Moreover, Zoukak strives to diversify its theatre tools and apply them in various contexts: through social engagement, therapy, and education, always finding new ways to combine social interventions and artistic investigation. Over the last 15 years, Zoukak has tested and developed theatrical interventions in emergency situations and beyond, working with minor prisoners, children with multiple disabilities, women subjected to domestic violence, migrant domestic workers, and other marginalized segments of the Lebanese population all the while continuing its work with people who have been affected by war both directly and indirectly. Zoukak has developed a specific approach to drama therapy and socially engaged theatre, providing workshops and training programs to diverse groups, and devising performances in different Lebanese regions and various contexts, both locally and abroad, such as the Calais’ migrants and refugee camp in France and refugee camps in Serbia.
Zoukak strives to develop an environment of dialogue and reflection around the performing arts in Lebanon and to provide artistic development and international touring opportunities for local artists. It organizes collaborations, residencies and events with artists in the company’s studio, as well as producing the “Zoukak Sidewalks Festival” since 2013 and “Focus Liban” (since 2015), a platform that supports the production and diffusion of work by emerging and established artists residing in Lebanon.
Since 2016, Zoukak has been focusing on transmitting knowledge and expertise by delivering several cycles of an in-depth Training for Theatre Practitioners in Psychosocial Mediation Techniques. The company also launched two mentoring programs: one that leads groups of young people to create collective performances and the other which assigns mentors to follow the work of one emerging artist or company at a time. The latter initiative usually leads to the open studio presentation of a new work or aiding in the development of the mentored company on a structural level. Zoukak also recently developed a training program combining non-violent communication and theatre.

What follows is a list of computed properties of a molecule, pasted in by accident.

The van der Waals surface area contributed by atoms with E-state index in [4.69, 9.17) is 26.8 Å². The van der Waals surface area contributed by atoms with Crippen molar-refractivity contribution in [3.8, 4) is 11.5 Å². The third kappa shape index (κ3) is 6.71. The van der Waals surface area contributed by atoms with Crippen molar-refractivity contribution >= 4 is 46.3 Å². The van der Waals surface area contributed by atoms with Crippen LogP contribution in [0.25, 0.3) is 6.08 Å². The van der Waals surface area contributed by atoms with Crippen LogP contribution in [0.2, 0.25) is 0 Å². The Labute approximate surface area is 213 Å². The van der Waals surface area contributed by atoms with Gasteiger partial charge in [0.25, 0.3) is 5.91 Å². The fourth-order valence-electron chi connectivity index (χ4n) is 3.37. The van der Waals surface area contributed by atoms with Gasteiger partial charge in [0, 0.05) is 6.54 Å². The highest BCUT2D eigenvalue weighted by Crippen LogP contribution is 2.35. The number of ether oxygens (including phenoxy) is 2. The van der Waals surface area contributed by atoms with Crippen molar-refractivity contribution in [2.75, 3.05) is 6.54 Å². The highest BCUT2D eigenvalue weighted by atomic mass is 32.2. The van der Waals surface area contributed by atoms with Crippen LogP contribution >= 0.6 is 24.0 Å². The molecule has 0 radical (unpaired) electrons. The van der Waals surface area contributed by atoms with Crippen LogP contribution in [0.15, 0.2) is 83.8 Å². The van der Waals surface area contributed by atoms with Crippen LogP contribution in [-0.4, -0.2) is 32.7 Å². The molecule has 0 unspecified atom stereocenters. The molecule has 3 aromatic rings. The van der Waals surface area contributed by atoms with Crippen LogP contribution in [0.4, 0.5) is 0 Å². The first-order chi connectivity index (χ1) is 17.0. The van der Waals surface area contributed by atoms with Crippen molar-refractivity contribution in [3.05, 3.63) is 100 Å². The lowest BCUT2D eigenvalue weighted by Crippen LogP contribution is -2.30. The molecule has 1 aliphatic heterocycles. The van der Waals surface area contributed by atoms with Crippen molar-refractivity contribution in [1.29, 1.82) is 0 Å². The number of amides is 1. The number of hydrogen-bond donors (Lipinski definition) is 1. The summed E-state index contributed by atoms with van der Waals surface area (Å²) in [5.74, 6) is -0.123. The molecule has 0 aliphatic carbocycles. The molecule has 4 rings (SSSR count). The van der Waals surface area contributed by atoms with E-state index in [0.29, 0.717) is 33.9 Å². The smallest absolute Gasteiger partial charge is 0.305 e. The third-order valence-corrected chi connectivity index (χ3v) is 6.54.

As part of Zoukak’s efforts to archive its plays and methodologize its artistic tools and processes, Zoukak is regularly publishing its work. So far, the company has published and audio-recorded several of its plays, published two handbooks on drama therapy and theatre for development, and more recently, produced an online masterclass within Kawalis: Behind the Curtains program.
Zoukak opened its first studio in 2008. It was a space for practical experimentation and critical reflection; serving in part as a free access space for rehearsals and creation for local practitioners. In 2016, the company moved to a bigger location that includes a theatre and a rehearsal space. Today, Zoukak Studio regularly hosts the performances and activities of several artists and cultural institutions, and remains “the kitchen” where the company cooks all of its projects.
Zoukak received the Ibsen Scholarship Award (2012), the Anna Lindh Foundation’s Euromed Dialogue Award for social resilience and creativity (2014), the honorary citizenship of the city of Palermo (2017), the Praemium Imperiale Grant for Young Artists – Japan Arts Association (2017), the Chirac Foundation Award of Culture for Peace (2017) and the Ellen Stewart International Award (2018).